Production Fixed Horizon Planning with Python

Production Fixed Horizon Planning with Python visualization

According to the latest report by Hackett Group, 81% of supply chain managers report that data analytics and Optimization will be crucial when it comes to cost reduction and supply chain management.

This project is a great way to apply optimization algorithms to real-life supply chain scenarios. We assume You are a production planning manager in a small factory producing radio equipment that serves local and international markets.

Your role is to schedule production to deliver on time with a minimum total cost of production while minimizing the storage costs and the production steps. You will learn to implement Wagner-Whitin Optimization with Python to solve that issue.

How you can do it: Follow this explanatory tutorial by Samir Saci that takes you through the solution steps and explains the logic of choosing Optimization and its application. You can find the source code for the project in his GitHub repository.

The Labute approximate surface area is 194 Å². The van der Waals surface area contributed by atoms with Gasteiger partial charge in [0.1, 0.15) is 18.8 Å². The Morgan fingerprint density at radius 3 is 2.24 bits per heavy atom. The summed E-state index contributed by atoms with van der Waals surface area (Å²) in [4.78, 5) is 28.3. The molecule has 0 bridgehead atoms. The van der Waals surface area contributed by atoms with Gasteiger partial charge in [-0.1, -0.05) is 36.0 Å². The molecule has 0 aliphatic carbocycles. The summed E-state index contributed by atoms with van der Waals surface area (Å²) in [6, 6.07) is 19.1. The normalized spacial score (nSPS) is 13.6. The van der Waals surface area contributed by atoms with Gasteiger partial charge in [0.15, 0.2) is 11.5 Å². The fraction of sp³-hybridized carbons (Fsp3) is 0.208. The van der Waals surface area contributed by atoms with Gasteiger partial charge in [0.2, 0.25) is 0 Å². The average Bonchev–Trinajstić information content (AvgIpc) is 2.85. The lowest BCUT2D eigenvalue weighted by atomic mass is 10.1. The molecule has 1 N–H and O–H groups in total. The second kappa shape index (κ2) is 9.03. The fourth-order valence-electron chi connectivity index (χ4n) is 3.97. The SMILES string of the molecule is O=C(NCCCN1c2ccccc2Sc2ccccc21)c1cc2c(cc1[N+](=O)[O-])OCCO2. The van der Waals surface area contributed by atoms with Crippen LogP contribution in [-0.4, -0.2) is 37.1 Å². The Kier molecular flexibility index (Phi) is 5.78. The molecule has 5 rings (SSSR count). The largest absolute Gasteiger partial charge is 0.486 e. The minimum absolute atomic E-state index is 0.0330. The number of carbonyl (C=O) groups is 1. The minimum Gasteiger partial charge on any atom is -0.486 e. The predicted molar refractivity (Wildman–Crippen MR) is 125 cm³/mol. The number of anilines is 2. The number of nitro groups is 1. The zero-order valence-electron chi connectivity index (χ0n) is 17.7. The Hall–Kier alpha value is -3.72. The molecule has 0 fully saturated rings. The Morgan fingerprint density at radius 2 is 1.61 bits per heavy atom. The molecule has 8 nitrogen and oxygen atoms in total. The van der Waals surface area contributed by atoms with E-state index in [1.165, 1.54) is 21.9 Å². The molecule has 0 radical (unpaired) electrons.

Amazon: Inventory Time Series Take-Home

Amazon Take-Home Challenge

This Amazon supply chain take-home asks you to analyze sales data to determine which percentage of customers do not wait for items to become available after they’ve been out of stock. Ideally, your model will be able to estimate lost sales due to shortage (which one indicator might be a higher demand on replenishment days).

To help you get started, these assumptions are included:

  • Demand has no trend or seasonality
  • Customers experiencing shortage that decide to come back would only come back on the day of replenishment.